It’s safe to say that I’m arriving in Bali with a clean slate. Untainted by the prospect of obnoxious tourists and Bali’s widely claimed tragic state of over-development, I steer my focus in search for my piece of paradise, heeding the call of Katamama’s contemporary charm.
Located in the sophisticated district of Seminyak, Katamama is Bali’s answer to modern architecture meets Indonesian culture. The design-driven boutique hotel is a refreshing extension to Bali’s already saturated upscale chain hotels and luxury villas, proving to be more than just Instagram-worthy at first sight. Brought to you by the same owners behind the world-renowned Potato Head Beach Club, Katamama offers an understated luxury experience while embodying the spirit of handcrafted hospitality, further championing Indonesian arts and crafts.
Defying conventional formalities, the lack of a reception area proves to be superfluous, as I’m escorted directly to one of the Katamama’s 58 suites where a seamless check-in procedure takes place. The first thing I note is the inviting, well-stocked maxi-bar which upon closer inspection, I discover a generous selection of house-infused spirits and a complete cocktail kit to concoct my desired blend. I have my nightcap sorted out – lemongrass gin with coconut water topped with a squeeze of lime sounds apt for a beach getaway.
There is an odd sense of warmth and cosiness in the suite, unlike the sterile environment I have come to associate with most luxury hotels. The suite is reminiscent of an airy creative loft you’ll find in any hippie neighbourhood with a hint of luxe. The signature touches of renowned Indonesian architect and long-time PTT Family collaborator, Andra Matin, are apparent throughout the hotel, juxtaposed with strikingly gorgeous interior by Ronald Akili, CEO of PTT Family, as well as Singapore-based design company Takenouchi Webb.
Andra’s rule of thumb of utilising a single dominant material comes to life as Katamama’s exterior is composed of 1.5 million hand-cut terracotta bricks. The result is a dramatic multi-hued raw brick façade that strongly adheres to the Balinese culture. Sunlight streams into the suite at four in the afternoon, casting shadows around the curated vintage mid-century furniture courtesy of owner Ronald’s private collection. It’s impossible not to whip out your smartphone to capture the moment of architecture brilliance at its finest. Bespoke hand-woven rugs and original local artworks uphold Katamama’s pledge to champion Indonesia’s rich craft. In line with the hotel’s artistic endeavour, a stack of reading materials ranging from the intelligent Monocle magazine to a seasoned selection of novels is also placed around the suite, proving useful during a soak in the tub or bedtime reading.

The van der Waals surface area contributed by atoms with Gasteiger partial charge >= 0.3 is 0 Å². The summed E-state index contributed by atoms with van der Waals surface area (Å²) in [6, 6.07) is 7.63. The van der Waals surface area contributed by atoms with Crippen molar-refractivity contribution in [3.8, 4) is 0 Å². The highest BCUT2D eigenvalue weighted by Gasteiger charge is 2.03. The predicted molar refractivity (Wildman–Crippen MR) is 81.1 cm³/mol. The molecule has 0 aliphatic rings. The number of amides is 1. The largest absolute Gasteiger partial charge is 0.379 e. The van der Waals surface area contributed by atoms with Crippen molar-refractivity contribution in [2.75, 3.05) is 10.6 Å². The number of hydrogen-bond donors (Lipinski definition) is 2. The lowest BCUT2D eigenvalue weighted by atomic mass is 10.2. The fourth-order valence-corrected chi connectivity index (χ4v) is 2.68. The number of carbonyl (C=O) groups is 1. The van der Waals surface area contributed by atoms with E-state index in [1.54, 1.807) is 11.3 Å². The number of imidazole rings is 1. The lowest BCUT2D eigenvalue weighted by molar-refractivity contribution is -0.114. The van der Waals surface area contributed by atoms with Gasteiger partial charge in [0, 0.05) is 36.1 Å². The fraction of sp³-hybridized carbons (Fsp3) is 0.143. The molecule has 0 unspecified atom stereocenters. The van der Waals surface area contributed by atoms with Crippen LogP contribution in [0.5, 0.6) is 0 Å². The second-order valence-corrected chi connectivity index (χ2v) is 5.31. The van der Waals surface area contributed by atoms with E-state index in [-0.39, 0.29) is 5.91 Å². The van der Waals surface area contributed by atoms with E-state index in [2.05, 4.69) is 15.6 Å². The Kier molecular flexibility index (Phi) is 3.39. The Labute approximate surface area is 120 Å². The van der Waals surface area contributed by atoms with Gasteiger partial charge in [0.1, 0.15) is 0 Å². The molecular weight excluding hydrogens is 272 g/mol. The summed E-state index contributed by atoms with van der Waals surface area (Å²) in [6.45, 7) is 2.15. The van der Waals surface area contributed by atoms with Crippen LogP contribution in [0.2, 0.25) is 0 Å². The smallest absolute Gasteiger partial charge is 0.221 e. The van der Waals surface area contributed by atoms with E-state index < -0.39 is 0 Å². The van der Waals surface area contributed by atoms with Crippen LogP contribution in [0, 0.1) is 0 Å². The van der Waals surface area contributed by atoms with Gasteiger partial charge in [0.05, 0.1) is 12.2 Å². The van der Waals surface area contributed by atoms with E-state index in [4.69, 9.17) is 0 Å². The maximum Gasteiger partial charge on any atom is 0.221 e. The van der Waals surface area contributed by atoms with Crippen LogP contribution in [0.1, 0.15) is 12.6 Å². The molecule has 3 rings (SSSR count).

I’m scheduled for a private mixology session at Akademi, an intimate cocktail bar which runs as an education initiative for rising bartenders. Created by award-winning mixologist Dre Masso, Akademi introduces inventive cocktails derived from unique local ingredients. Should I opt for pre-drinks before a night out at one of Seminyak’s multitude bars, a phone call to Akademi will summon a bartender up to my room to prepare a delicious cocktail according to my desire.
Though I am eager to satiate my babi guling cravings, a staple in Bali’s diversified cuisine landscape, I tuck away my list of cafés temporarily in favour of Katamama’s MoVida for a Spanish treat. Regulars who are familiar with the original dining establishment, which hails from Australia, will be delighted to savour the tapas-style menu, which offers an array of Spanish delights with an Indonesian twist. Don’t miss the soft-shell crab on squid ink bun, jamon and mahon cheese croquette and Sumatran spring chicken.
Breakfast is an ala carte affair at MoVida where you are bound to bump into the hotel’s friendly staff who will greet you by name. On my second day, I skip the breakfast at MoVida and opt for a healthy salad bowl at Alchemy, a chic raw vegan café and juice bar where yoga junkies and health enthusiasts congregate. If you’re pressed for time, pop over to Canaan next door where you’ll find a display of home trinkets waiting to be picked up as souvenirs.
As the sun sets and the crowd flocks towards the adjacent entrance of Potato Head Beach Club, I simply brandish my Katamama room key to be ushered past the queue, straight to the specially reserved day beds at the beachfront. While security turn away non-hotel guests who inquisitively enquire about the day beds up front (no doubt the best seat in the house), I settle in comfortably with a mojito in hand, soaking in the glorious sunset and revelling in paradise.